A Few Things

One of the things I really enjoy doing each winter is attending local college games. I mostly attend college basketball games by the University of Massachusetts Dartmouth and Boston University. Last night, a friend of mine and I went over to the Agganis Arena to catch the Boston University Men's hockey team host the University of New Hampshire.

BU routed UNH 5-0, potting 3 goals in the first five minutes of the game. UNH had come in on a seven game unbeaten streak, but were completely outclassed by the Terriers in all aspects of the game.

Going to local college games is cheap; particularly when compared to going to a Bruins or Celtics game. The games are well played and you get to see good talent playing all out at all times. College athletic events are a great way to get together with buddies and hang out or take a family to see a game without practically having to take out a small mortgage to pay for it.


I was thinking today about Patriots running backs of the last 35 years and of all the guys who "carried the mail" for them over the years. The team has had some awful feature backs such as the washed up Marion Butts in 1994, and Terry Allen in 1999, however, they have also had some very good ones. Here's my list of the top 5 Patriots running backs since 1975:

1.) Curtis Martin - letting him go to the Jets via restricted free agency was probably the single biggest personnel mistake the Patriots have ever made. He was fast, could hit the hole, and could catch the ball. In 1997, he missed a few games due to injury, so the team was concerned about his durability. After eight terrific seasons with the Jets, Martin is a shoo in for the Hall of Fame.
2.) Sam Cunningham - Sam Bam is the #1 all time leading Patriots rusher. Running behind the two best OL's in Pats history, John Hannah and Leon Gray, certainly didn't hurt. Cunningham was a tough, physical runner who shared carries with Don Calhoun to give the Patriots a terrific running game in the mid to late 70s.
3.) Tony Collins - TC was the 80s' version of Kevin Faulk, only better. A very versatile back, Collins could run the ball, had great hands in the passing game, was a very good blocker, and also returned punts and kicks. The only downfall for Collins was his drug problem. Despite his cocaine addiction, he could really play and I wonder how good he could've been if he had been clean.
4.) Corey Dillon - Three seasons with the Patriots, 35 TD's. In his first year with the team, Corey put up over 1600 yards rushing on 345 carries. However, that workload from the 2004 season caught up with him and he wasn't quite the same after that. The burst that he had was gone. Besides rushing for TD's, his specialty was being the closer, gaining the nickname "Clock Killing Corey Dillon" for moving the chains and allowing the Patriots to hold onto the ball at the end of games.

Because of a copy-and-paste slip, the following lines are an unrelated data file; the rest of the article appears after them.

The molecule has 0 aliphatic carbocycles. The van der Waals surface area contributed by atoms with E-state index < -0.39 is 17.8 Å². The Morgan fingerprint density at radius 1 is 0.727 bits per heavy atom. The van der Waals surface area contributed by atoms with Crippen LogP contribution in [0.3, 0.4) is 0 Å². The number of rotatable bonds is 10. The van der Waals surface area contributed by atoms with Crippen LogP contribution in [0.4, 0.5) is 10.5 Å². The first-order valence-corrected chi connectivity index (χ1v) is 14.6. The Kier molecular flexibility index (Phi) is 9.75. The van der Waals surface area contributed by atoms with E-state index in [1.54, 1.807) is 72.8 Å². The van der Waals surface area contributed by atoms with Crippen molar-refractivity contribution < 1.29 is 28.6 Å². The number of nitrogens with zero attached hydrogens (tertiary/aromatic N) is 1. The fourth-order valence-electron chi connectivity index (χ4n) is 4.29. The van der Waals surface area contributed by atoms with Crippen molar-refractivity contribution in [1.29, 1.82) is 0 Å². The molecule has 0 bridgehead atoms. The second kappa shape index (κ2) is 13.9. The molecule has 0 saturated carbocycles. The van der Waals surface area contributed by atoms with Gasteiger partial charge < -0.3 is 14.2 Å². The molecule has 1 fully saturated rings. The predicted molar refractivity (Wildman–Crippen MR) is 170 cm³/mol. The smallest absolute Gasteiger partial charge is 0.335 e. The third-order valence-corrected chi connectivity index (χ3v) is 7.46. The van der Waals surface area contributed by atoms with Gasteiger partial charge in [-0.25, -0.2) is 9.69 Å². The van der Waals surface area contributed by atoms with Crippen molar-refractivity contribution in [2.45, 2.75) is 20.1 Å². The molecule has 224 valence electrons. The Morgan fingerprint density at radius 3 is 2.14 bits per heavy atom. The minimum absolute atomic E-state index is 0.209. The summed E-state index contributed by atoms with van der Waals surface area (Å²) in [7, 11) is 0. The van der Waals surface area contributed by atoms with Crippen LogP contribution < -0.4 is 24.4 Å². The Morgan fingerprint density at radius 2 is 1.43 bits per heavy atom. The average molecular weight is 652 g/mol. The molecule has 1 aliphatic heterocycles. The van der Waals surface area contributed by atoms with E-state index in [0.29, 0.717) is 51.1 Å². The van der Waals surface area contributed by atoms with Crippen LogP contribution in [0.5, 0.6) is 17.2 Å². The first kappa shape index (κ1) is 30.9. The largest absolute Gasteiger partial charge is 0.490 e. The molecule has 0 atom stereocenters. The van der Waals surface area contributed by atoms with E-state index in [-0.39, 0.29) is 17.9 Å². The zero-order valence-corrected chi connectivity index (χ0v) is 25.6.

5.) Craig James - James' Patriot career was short, but he was a fast and shifty runner, who in his first two seasons with the team in 1984-85, averaged 4.8 yards per carry. He rushed for 1,227 yards for the 1985 Super Bowl team. After his great '85 season, James' effectiveness and career were cut short by knee injuries. Interesting fact: He's the last white running back to rush for over 1,000 yards.

Saturday, January 17, 2009

Presidential Inauguration

It is hard to believe that eight years have come and gone, since George W. Bush was inaugurated for his first term. President Bush has had some successes such as preventing any further terrorist attacks on our soil and in implementing the surge in Iraq which has brought fewer casualties. Despite success in the War on Terror, President Bush's second term has been riddled with failures, such as the faltering economy, turning a budget surplus into a record deficit, and his Administration's response to Hurricane Katrina. However, President Bush's time is up, and in three days, we will have a new President, Barack Obama.

I did not vote for Obama. However, as an American and a patriot, I'm rooting for him to become the best President this country's ever had. Considering the precarious state of our economy, only the most partisan fool would wish for anything else.

There is a segment of the economy that is based on consumer confidence. If people have confidence in a company, they will buy their stock. If people are feeling confident about their job and financial standing, they'll go out and buy a new car.

Right now, this country is suffering from a major lack of confidence, and for good reason. Banks and investment management companies are failing and most importantly, millions of people are losing their jobs. Unemployment may stand at 7.2%, but tell that to the person who's been laid off, and that number seems like 100%. Due to these layoffs, people are paralyzed with fear that they could be next on the unemployment line and are not spending money.